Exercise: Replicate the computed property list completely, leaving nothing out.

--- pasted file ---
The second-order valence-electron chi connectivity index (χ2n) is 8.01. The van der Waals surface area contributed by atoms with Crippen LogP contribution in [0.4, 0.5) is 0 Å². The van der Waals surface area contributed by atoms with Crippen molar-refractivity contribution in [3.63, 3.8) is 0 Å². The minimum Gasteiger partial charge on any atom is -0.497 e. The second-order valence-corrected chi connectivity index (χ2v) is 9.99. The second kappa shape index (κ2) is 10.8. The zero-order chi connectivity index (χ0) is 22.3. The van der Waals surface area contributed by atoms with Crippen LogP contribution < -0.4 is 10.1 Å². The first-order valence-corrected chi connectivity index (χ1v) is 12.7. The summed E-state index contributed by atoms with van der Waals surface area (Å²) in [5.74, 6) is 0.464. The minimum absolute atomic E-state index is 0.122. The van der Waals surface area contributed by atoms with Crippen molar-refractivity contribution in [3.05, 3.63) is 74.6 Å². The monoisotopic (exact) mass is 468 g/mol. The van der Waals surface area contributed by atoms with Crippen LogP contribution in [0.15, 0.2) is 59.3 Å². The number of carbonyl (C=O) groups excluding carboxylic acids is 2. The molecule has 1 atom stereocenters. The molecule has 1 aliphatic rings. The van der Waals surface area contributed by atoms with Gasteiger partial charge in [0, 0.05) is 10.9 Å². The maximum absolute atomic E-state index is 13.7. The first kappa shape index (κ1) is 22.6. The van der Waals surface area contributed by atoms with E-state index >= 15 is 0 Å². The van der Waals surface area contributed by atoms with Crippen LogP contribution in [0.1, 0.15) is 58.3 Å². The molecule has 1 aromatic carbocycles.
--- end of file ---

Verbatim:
The second-order valence-electron chi connectivity index (χ2n) is 8.01. The van der Waals surface area contributed by atoms with Crippen LogP contribution in [0.4, 0.5) is 0 Å². The van der Waals surface area contributed by atoms with Crippen molar-refractivity contribution in [3.63, 3.8) is 0 Å². The minimum Gasteiger partial charge on any atom is -0.497 e. The second-order valence-corrected chi connectivity index (χ2v) is 9.99. The second kappa shape index (κ2) is 10.8. The zero-order chi connectivity index (χ0) is 22.3. The van der Waals surface area contributed by atoms with Crippen LogP contribution < -0.4 is 10.1 Å². The first-order valence-corrected chi connectivity index (χ1v) is 12.7. The summed E-state index contributed by atoms with van der Waals surface area (Å²) in [5.74, 6) is 0.464. The minimum absolute atomic E-state index is 0.122. The van der Waals surface area contributed by atoms with Crippen molar-refractivity contribution in [3.05, 3.63) is 74.6 Å². The monoisotopic (exact) mass is 468 g/mol. The van der Waals surface area contributed by atoms with Crippen LogP contribution in [0.15, 0.2) is 59.3 Å². The number of carbonyl (C=O) groups excluding carboxylic acids is 2. The molecule has 1 atom stereocenters. The molecule has 1 aliphatic rings. The van der Waals surface area contributed by atoms with Gasteiger partial charge in [0, 0.05) is 10.9 Å². The maximum absolute atomic E-state index is 13.7. The first kappa shape index (κ1) is 22.6. The van der Waals surface area contributed by atoms with E-state index >= 15 is 0 Å². The van der Waals surface area contributed by atoms with Crippen LogP contribution in [0.1, 0.15) is 58.3 Å². The molecule has 1 aromatic carbocycles.